3 Yards of fabric
6x9 drop cloth
1/4" x 3/4" wood molding (two 7' sections)
Permanent fabric glue
Staple gun with 1/4" staples
Drill and screws (or 3M command strips)
My panel measures, 84" wide x 54" high, I used 3 yards of fabric (42" width) 2 yards across and 1.5 yards up. Referencing one of my favorite prints, I drew the pattern in Photoshop, and got it printed through Spoonflower.
First, you want to iron your fabric (with steam) to remove any creases. Try to iron it where you'll be working on the entire piece, moving it will create wrinkles and you'll have to iron again. *Cut the top and bottom flush and leave the selvedge edge on the sides to wrap around the back. Iron the selvedge edge up, even with where the print starts.
Next, measure your fabric and make your cuts.
To stiffen up the fabric, I purchased a drop cloth (6x9 for $10). I was originally going to use interfacing and iron it on the back, but I couldn't get it to stick well and it was wrinkly ..
Again, iron it well with steam to get all wrinkles out. I did this in the garage, directly on the concrete, which absorbed water .. I had to place a scrap piece of wood under and spot iron some spots so that they would dry .. so I'd recommend placing something under it if possible.
To attach the fabric to the drop cloth, start away from the edge and plan to trim the excess drop cloth (since it's very tricky to get it perfectly straight). Enlist an extra set of hands to hold it up, (I started at the top) work in small sections smoothing it from the center of the fabric, remove all as you go. If you get wrinkles, lift it up and re smooth. *Don't attach the outer selvedge to the drop cloth.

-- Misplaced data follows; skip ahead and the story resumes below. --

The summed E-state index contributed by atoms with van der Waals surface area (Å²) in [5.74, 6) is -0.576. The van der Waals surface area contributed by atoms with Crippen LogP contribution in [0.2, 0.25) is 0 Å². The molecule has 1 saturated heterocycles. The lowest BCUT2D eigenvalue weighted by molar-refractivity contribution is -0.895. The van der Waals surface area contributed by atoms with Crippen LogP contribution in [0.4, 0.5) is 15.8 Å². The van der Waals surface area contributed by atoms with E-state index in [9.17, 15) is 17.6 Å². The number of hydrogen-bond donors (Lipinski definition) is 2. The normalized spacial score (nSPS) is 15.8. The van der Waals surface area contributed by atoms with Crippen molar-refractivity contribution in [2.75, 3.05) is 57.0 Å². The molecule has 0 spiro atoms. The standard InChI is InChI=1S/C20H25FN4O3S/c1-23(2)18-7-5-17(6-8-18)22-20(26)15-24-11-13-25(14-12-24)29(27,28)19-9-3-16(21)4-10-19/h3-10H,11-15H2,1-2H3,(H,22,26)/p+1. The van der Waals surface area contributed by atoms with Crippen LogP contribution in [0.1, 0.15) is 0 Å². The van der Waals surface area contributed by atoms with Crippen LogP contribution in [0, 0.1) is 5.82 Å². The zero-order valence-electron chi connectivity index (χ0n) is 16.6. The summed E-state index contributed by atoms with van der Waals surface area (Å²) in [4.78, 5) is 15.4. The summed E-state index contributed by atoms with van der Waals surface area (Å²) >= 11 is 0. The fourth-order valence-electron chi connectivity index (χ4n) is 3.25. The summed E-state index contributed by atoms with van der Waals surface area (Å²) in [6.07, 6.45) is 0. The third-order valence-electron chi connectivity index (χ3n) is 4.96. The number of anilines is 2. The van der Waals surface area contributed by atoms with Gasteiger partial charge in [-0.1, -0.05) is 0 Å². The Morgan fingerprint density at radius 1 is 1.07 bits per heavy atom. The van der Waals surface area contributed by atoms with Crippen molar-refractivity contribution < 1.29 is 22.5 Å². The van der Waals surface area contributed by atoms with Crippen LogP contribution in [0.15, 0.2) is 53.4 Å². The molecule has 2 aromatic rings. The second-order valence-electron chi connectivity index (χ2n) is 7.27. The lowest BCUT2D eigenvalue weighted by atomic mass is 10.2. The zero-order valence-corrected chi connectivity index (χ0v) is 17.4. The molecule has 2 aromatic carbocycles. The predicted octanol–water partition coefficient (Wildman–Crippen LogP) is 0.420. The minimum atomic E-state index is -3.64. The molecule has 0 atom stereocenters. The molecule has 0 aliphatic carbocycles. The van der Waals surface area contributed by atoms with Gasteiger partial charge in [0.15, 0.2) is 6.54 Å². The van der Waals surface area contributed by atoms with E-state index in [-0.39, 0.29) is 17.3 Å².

To get the width, I needed to join two two widths of fabric. For the center seam, leave one center seam raw. On the other center seam, fold it under about .25" and overlap it. Iron it lightly without seam. Prior to moving it, let it dry for about 30 minutes.
For the edges, with the outer selvedge edge ironed up (to use as a guide), carefully trim the excess drop cloth on the side.
Flip it over, using permanent fabric glue, glue the outer edge on the back of the drop cloth.
Attach the top and bottom trim to the panel to hang it. Using 1/4" staples, fold the top edge of the fabric over and staple from the back. Repeat on the bottom.
Attach it to the wall, measure and confirm that it's level. We used small screws since we can put small holes in our rental walls (two on the top and two on the bottom) If you'd prefer not to put holes in your wall, use command strips at the top and let it hang loose at the bottom. It won't be as tight, but as long as it's pretty heavy, it should hang fine.
And that's it!
Total time spent was a few hours and about $50. So, not too bad!!
I hope you'll give it a try :)